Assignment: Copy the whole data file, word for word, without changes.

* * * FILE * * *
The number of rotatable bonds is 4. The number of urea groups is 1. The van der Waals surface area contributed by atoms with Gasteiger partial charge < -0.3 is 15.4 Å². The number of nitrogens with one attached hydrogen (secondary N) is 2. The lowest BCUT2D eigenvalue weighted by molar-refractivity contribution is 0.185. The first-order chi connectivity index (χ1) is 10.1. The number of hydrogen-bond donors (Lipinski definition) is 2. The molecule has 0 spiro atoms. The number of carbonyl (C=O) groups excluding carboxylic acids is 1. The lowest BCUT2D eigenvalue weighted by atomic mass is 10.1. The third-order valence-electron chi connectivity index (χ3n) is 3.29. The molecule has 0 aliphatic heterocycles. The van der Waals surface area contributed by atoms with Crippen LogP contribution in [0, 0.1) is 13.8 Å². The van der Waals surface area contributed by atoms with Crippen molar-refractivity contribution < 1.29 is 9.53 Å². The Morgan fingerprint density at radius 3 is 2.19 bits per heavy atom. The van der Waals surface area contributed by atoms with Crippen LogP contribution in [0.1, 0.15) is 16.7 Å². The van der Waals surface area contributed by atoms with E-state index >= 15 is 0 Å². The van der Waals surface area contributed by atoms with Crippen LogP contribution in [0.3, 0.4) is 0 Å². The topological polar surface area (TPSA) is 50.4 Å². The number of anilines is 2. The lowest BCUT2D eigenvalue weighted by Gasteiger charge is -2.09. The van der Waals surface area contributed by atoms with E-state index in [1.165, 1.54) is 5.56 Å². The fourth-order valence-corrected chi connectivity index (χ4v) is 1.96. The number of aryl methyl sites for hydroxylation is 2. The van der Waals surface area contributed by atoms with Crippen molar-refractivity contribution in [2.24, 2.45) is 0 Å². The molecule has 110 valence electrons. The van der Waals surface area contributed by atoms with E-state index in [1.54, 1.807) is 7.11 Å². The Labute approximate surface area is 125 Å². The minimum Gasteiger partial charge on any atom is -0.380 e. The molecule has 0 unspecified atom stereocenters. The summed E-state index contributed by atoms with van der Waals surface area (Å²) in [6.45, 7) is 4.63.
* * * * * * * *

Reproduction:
The number of rotatable bonds is 4. The number of urea groups is 1. The van der Waals surface area contributed by atoms with Gasteiger partial charge < -0.3 is 15.4 Å². The number of nitrogens with one attached hydrogen (secondary N) is 2. The lowest BCUT2D eigenvalue weighted by molar-refractivity contribution is 0.185. The first-order chi connectivity index (χ1) is 10.1. The number of hydrogen-bond donors (Lipinski definition) is 2. The molecule has 0 spiro atoms. The number of carbonyl (C=O) groups excluding carboxylic acids is 1. The lowest BCUT2D eigenvalue weighted by atomic mass is 10.1. The third-order valence-electron chi connectivity index (χ3n) is 3.29. The molecule has 0 aliphatic heterocycles. The van der Waals surface area contributed by atoms with Crippen LogP contribution in [0, 0.1) is 13.8 Å². The van der Waals surface area contributed by atoms with Crippen molar-refractivity contribution < 1.29 is 9.53 Å². The Morgan fingerprint density at radius 3 is 2.19 bits per heavy atom. The van der Waals surface area contributed by atoms with Crippen LogP contribution in [0.1, 0.15) is 16.7 Å². The van der Waals surface area contributed by atoms with E-state index >= 15 is 0 Å². The van der Waals surface area contributed by atoms with Crippen LogP contribution in [0.3, 0.4) is 0 Å². The topological polar surface area (TPSA) is 50.4 Å². The number of anilines is 2. The lowest BCUT2D eigenvalue weighted by Gasteiger charge is -2.09. The van der Waals surface area contributed by atoms with E-state index in [1.165, 1.54) is 5.56 Å². The fourth-order valence-corrected chi connectivity index (χ4v) is 1.96. The number of aryl methyl sites for hydroxylation is 2. The van der Waals surface area contributed by atoms with Crippen molar-refractivity contribution in [2.24, 2.45) is 0 Å². The molecule has 110 valence electrons. The van der Waals surface area contributed by atoms with E-state index in [1.54, 1.807) is 7.11 Å². The Labute approximate surface area is 125 Å². The minimum Gasteiger partial charge on any atom is -0.380 e. The molecule has 0 unspecified atom stereocenters. The summed E-state index contributed by atoms with van der Waals surface area (Å²) in [6.45, 7) is 4.63.